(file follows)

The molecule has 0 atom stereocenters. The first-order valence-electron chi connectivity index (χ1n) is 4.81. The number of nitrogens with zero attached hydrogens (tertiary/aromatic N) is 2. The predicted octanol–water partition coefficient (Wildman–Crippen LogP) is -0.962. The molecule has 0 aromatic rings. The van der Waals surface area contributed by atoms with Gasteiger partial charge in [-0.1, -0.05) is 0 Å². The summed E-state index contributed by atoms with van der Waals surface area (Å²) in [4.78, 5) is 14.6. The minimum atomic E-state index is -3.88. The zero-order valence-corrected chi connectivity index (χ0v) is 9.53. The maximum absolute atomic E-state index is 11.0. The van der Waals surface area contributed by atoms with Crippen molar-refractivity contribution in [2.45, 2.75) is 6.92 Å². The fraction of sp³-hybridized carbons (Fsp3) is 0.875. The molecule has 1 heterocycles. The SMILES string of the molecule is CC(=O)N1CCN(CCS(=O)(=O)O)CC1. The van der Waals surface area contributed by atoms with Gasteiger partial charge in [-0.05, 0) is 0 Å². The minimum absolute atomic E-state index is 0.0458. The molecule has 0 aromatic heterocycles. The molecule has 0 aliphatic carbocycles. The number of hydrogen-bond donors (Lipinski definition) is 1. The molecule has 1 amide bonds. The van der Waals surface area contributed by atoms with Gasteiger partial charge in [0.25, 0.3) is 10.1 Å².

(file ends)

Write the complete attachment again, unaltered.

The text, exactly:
The molecule has 0 atom stereocenters. The first-order valence-electron chi connectivity index (χ1n) is 4.81. The number of nitrogens with zero attached hydrogens (tertiary/aromatic N) is 2. The predicted octanol–water partition coefficient (Wildman–Crippen LogP) is -0.962. The molecule has 0 aromatic rings. The van der Waals surface area contributed by atoms with Gasteiger partial charge in [-0.1, -0.05) is 0 Å². The summed E-state index contributed by atoms with van der Waals surface area (Å²) in [4.78, 5) is 14.6. The minimum atomic E-state index is -3.88. The zero-order valence-corrected chi connectivity index (χ0v) is 9.53. The maximum absolute atomic E-state index is 11.0. The van der Waals surface area contributed by atoms with Crippen molar-refractivity contribution in [2.45, 2.75) is 6.92 Å². The fraction of sp³-hybridized carbons (Fsp3) is 0.875. The molecule has 1 heterocycles. The SMILES string of the molecule is CC(=O)N1CCN(CCS(=O)(=O)O)CC1. The van der Waals surface area contributed by atoms with Gasteiger partial charge in [-0.05, 0) is 0 Å². The minimum absolute atomic E-state index is 0.0458. The molecule has 0 aromatic heterocycles. The molecule has 0 aliphatic carbocycles. The number of hydrogen-bond donors (Lipinski definition) is 1. The molecule has 1 amide bonds. The van der Waals surface area contributed by atoms with Gasteiger partial charge in [0.25, 0.3) is 10.1 Å².